Saturday, April 02, 2011

Lent 2011: Responsibility and Role

What is our responsibility as Christians?

My commandment is this: Love each other as I have loved you. --John 15:12

What are some ways that God has shown His love for you? And how can we love one another in the same way?

Also, it is written in Mark 12:31 that one of the greatest commandments is to “love your neighbor as yourself.” Unfortunately, Sokha didn’t experience that love from her neighbors. How are some ways that we love ourselves? How can we show this love to others?

What is our responsibility as followers of Christ when it comes to matters of social injustice? Why should we care about things that are happening halfway across the world? Journal about how God has called us to love one another as you love yourself.

What is our role on this Earth?

You are the salt of the earth…You are the light of this world…Let your light shine before men, that they may see your good deeds and praise your father in heaven. --Matthew 5:13-16

What actions can we take to right the wrongs that we have learned about? Did our perspectives change enough for us to care? Are we compelled to spread the word about AIDS? Why is it important for us to not only do something, but make it known to everyone around us?

Friday, April 01, 2011

Lent 2011: CARELESS, Persecution and Suffering

For the third week of Lent 2011: Relentless Acts of Justice, we are experiencing the life of a young girl, Sokha, whose life has been dramatically affected by AIDS. Here's her story.

Life is very lonely for Sokha, who faces ridicule and isolation due to the stigma of AIDS. Sokha lost her father due to the disease and must care for her own mother in her illness; who is there to care for Sokha? Through no fault of her own, Sokha faces much of the hardships of her life alone. It might seem hard to imagine if you’ve grown up with one or two (or more) caring family members, but many children in today’s world lack that guidance and care. This week, we will be taking time to experience and understand that reality.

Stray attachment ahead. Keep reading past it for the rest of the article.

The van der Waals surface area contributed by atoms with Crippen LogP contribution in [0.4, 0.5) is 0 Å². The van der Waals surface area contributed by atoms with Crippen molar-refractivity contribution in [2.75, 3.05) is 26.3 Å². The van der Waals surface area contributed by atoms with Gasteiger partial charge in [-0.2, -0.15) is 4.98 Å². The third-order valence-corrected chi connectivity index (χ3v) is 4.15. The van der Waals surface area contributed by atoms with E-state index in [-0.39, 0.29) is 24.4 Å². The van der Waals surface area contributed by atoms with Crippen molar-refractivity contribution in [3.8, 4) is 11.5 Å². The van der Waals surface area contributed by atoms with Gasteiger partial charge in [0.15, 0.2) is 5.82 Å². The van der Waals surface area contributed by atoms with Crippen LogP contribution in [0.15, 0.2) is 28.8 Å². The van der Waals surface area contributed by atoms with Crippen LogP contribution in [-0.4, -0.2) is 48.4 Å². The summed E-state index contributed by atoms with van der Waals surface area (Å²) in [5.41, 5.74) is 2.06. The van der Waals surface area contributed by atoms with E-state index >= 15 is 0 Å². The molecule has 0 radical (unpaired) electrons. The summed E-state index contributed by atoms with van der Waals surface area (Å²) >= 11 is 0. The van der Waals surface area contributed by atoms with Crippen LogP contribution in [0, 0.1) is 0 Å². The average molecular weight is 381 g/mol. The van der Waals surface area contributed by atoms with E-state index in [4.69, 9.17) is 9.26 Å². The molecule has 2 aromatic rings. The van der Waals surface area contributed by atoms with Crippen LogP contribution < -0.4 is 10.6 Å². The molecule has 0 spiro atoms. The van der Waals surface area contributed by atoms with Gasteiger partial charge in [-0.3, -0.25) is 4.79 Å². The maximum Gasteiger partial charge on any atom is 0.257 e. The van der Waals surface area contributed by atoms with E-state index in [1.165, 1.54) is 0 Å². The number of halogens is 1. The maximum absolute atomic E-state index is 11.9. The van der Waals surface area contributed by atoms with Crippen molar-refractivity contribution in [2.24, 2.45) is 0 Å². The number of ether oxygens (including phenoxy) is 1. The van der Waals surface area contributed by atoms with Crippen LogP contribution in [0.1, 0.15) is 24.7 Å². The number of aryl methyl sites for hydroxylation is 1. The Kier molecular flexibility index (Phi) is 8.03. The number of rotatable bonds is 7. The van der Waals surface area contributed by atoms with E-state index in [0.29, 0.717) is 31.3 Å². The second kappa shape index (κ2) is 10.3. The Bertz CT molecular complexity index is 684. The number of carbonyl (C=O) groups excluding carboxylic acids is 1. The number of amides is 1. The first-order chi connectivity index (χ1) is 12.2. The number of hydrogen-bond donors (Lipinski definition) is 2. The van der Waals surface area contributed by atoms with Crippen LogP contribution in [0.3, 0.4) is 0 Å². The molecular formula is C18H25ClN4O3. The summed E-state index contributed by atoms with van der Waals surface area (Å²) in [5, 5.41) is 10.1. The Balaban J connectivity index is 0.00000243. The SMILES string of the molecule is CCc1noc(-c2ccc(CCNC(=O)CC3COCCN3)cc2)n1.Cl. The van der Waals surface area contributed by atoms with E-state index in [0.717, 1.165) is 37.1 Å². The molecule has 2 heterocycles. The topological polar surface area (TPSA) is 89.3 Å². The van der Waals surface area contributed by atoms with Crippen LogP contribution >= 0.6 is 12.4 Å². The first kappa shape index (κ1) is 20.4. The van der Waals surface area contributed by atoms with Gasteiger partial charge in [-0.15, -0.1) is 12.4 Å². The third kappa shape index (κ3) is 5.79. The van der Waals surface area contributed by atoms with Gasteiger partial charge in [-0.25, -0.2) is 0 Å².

• Wear a piece of clothing every day that will make you stand out in a crowd - something unflattering that will definitely make people take notice.
• Go without any contact/communication with your closest loved one.
• Go without any contact/communication with your typical group of friends.

Please feel free to come up with your own experiences for the week. Commit to something that will allow you to experience the “careless” treatment of Sokha by her community by feeling ostracized.

As a Christian, I often find that my views and opinions are unpopular among my peers at college. We can often feel persecuted for being a follower of Christ in such a secular world. But I know the ridicule that we sometimes experience, similar to what Sokha encounters, is not in vain.

"Blessed are you when people insult you, persecute you and falsely say all kinds of evil against you because of me. Rejoice and be glad, because great is your reward in heaven." --Matthew 5:11-12a

Spend the next five minutes asking God for the strength to stand strong when faced with persecution. Thank God for using these seemingly negative events to shape you into His creation.

Sokha felt like she couldn’t sink any lower. Have you ever felt like you’ve hit rock bottom? If there’s one thing I’ve learned, it’s that God has a reason for everything, including all the bad things that happen. As followers of Christ, we are set apart from the world. This applies to our reaction to suffering: we should rejoice!

We also rejoice in our sufferings, because we know that suffering produces perseverance; perseverance, character; and character, hope. And hope does not disappoint us, because God has poured his love into our hearts by the Holy Spirit, whom he has given us. --Romans 5:3-5

Spend the next five minutes offering up your trials and struggles to God, and thanking Him for His perfect plan and will for your life.